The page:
Processor 22 is further configured to drive a network impedance adjuster 24 connected to matching network 18 to adjust the respective L and C component values of the matching network 18 so that an impedance match is achieved between electrical source 12 and EO device 16. The network impedance adjuster 24 may include one or more arrays of capacitors and inductors selectively connectable to provide a desired adjustment value (e.g., binary incremental values) to the respective L and C components of the matching network 18.

FIG. 2 provides circuitry details for one example embodiment of apparatus 10. In this example embodiment, electrical source comprises a 50 ohm R1 impedance. In this example embodiment, matching network 18 comprises a Pi network where respective values of capacitors C1 and C2 may range from 50 pF to 500 pF and the values of inductor L may range from 1 μH to 500 μH. In this example embodiment, EO device 16 may be an image intensifier that may be modeled with the illustrated circuit representation, where inductor L1 may have a value of 76 nH, resistor R1 may have a value of 1.5 ohm, capacitor C1 may have a value of 3 pF and capacitor C2 may have a value of 35 pF. It will be appreciated that the present invention is in no way limited either to the circuit topologies shown in FIG. 2 or to the component values described above since many other circuit implementations will equally benefit from an apparatus embodying aspects of the present invention.

FIG. 3 shows respective plots of example variation in the impedance magnitude of an unmatched EO device (dashed-line plot) as a function of frequency compared to an essentially flat variation (solid-line plot) in the magnitude of the impedance of a matched EO device in accordance with aspects of the present invention.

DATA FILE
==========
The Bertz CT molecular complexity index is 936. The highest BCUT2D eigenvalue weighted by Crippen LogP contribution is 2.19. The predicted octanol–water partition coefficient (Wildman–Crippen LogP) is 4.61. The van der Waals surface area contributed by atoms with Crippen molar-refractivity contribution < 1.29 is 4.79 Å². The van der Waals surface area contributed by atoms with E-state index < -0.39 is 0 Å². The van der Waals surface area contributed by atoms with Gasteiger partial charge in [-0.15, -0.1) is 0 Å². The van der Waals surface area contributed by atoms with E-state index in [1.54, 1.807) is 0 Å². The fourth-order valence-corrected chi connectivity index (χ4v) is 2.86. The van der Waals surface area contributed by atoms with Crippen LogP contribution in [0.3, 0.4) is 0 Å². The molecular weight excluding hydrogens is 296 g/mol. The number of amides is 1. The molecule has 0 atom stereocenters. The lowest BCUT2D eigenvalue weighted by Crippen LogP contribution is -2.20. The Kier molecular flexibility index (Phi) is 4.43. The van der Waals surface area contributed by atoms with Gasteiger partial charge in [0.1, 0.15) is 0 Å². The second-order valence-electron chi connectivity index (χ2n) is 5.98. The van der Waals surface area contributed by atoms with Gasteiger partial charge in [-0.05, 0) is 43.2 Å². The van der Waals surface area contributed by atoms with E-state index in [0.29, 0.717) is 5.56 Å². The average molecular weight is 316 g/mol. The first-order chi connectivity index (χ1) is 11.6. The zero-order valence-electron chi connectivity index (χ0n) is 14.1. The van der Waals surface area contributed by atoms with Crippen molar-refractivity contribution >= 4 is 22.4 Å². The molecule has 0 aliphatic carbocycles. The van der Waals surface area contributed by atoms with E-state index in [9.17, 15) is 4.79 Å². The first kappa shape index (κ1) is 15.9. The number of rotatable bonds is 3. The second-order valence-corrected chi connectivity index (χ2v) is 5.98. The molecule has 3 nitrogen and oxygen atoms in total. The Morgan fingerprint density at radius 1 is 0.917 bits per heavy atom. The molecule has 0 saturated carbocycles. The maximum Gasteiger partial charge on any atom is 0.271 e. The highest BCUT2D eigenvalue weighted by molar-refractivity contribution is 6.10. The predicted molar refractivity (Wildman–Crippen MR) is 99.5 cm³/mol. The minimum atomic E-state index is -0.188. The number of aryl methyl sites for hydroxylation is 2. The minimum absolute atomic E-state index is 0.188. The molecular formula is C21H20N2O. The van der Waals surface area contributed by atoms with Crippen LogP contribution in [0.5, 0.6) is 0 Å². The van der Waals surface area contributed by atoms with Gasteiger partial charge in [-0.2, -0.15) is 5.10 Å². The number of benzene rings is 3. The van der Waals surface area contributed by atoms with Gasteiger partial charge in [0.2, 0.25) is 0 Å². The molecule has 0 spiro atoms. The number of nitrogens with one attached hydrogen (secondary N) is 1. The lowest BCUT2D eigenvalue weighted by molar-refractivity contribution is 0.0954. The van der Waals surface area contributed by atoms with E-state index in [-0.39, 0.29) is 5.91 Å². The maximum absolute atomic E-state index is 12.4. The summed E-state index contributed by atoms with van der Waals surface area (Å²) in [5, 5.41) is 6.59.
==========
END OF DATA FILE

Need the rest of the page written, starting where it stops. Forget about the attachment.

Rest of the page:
In operation an apparatus embodying aspects of the present invention is expected to provide one or more of the example advantages listed below:

    • a. reducing the power and/or voltage ratings of the RF source that drives the EO device load over a wide range of frequencies. For example, in a matched condition, it is contemplated that the power and/or voltage requirements for the electrical source can be reduced by as much as 20 dB and 40 dB respectively, resulting in a more compact, reliable and less expensive apparatus than previous apparatuses;
    • b. enabling a relatively fast and dynamically adaptable impedance matching between the EO device and the electrical source and this in turn is conducive to being able to adjust the frequency of the RF signal applied to the EO device to control its electro-optical properties, as may be desired to optimize the performance of the EO device for a given system application;
    • c. systematically reducing variation in the electro-optical performance of the electrical device over a wide range of operational frequencies;
    • d. permitting use of transmission line cabling that may substantially vary in length between the electrical source and EO device without introducing undesirable degradation in performance due to substantial variation in the intrinsic impedance of such a cabling; and
    • e. circuitry that is substantially impervious to variations that may occur in the impedance of the EO device itself, such as lot impedance variation that may occur from one EO device to another EO device, or impedance variation that may occur for a given EO device, as a function of aging or changes in environmental conditions.

While certain embodiments of the present invention have been shown and described herein, such embodiments are provided by way of example only. Numerous variations, changes and substitutions will occur to those of skill in the art without departing from the invention herein. Accordingly, it is intended that the invention be limited only by the spirit and scope of the appended claims.